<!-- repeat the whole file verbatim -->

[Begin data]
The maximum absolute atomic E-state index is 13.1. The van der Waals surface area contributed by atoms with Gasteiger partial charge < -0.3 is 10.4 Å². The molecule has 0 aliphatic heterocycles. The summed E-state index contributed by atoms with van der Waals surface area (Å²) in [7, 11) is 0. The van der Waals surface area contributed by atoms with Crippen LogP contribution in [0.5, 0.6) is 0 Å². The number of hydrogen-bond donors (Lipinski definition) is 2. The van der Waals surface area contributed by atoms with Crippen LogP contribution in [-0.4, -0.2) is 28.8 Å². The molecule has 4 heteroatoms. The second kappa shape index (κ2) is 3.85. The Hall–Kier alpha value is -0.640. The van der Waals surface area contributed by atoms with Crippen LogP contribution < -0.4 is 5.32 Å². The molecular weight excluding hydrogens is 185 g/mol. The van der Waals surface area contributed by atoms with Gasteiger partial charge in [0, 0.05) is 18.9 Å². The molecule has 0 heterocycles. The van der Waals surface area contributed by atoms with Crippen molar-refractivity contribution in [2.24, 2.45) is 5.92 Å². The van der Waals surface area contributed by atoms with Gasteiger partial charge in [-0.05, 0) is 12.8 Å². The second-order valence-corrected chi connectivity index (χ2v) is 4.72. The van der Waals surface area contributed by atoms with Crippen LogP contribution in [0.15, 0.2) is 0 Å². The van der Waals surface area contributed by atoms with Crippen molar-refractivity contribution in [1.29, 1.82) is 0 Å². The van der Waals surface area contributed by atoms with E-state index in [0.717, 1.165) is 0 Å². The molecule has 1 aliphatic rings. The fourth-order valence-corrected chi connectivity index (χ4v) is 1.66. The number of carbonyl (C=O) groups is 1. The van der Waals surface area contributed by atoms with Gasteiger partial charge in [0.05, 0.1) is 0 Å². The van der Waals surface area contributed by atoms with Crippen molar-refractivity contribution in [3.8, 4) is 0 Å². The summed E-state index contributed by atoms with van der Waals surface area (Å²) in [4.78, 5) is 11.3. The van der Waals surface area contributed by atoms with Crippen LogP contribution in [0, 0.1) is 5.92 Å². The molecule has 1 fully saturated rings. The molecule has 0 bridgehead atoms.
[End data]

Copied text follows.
The maximum absolute atomic E-state index is 13.1. The van der Waals surface area contributed by atoms with Gasteiger partial charge < -0.3 is 10.4 Å². The molecule has 0 aliphatic heterocycles. The summed E-state index contributed by atoms with van der Waals surface area (Å²) in [7, 11) is 0. The van der Waals surface area contributed by atoms with Crippen LogP contribution in [0.5, 0.6) is 0 Å². The number of hydrogen-bond donors (Lipinski definition) is 2. The van der Waals surface area contributed by atoms with Crippen LogP contribution in [-0.4, -0.2) is 28.8 Å². The molecule has 4 heteroatoms. The second kappa shape index (κ2) is 3.85. The Hall–Kier alpha value is -0.640. The van der Waals surface area contributed by atoms with Crippen LogP contribution < -0.4 is 5.32 Å². The molecular weight excluding hydrogens is 185 g/mol. The van der Waals surface area contributed by atoms with Gasteiger partial charge in [0, 0.05) is 18.9 Å². The molecule has 0 heterocycles. The van der Waals surface area contributed by atoms with Crippen molar-refractivity contribution in [2.24, 2.45) is 5.92 Å². The van der Waals surface area contributed by atoms with Gasteiger partial charge in [-0.05, 0) is 12.8 Å². The second-order valence-corrected chi connectivity index (χ2v) is 4.72. The van der Waals surface area contributed by atoms with Crippen LogP contribution in [0.15, 0.2) is 0 Å². The van der Waals surface area contributed by atoms with Crippen molar-refractivity contribution in [1.29, 1.82) is 0 Å². The van der Waals surface area contributed by atoms with E-state index in [0.717, 1.165) is 0 Å². The molecule has 1 aliphatic rings. The fourth-order valence-corrected chi connectivity index (χ4v) is 1.66. The number of carbonyl (C=O) groups is 1. The van der Waals surface area contributed by atoms with Gasteiger partial charge in [0.05, 0.1) is 0 Å². The van der Waals surface area contributed by atoms with Crippen molar-refractivity contribution in [3.8, 4) is 0 Å². The summed E-state index contributed by atoms with van der Waals surface area (Å²) in [4.78, 5) is 11.3. The van der Waals surface area contributed by atoms with Crippen LogP contribution in [0, 0.1) is 5.92 Å². The molecule has 1 fully saturated rings. The molecule has 0 bridgehead atoms.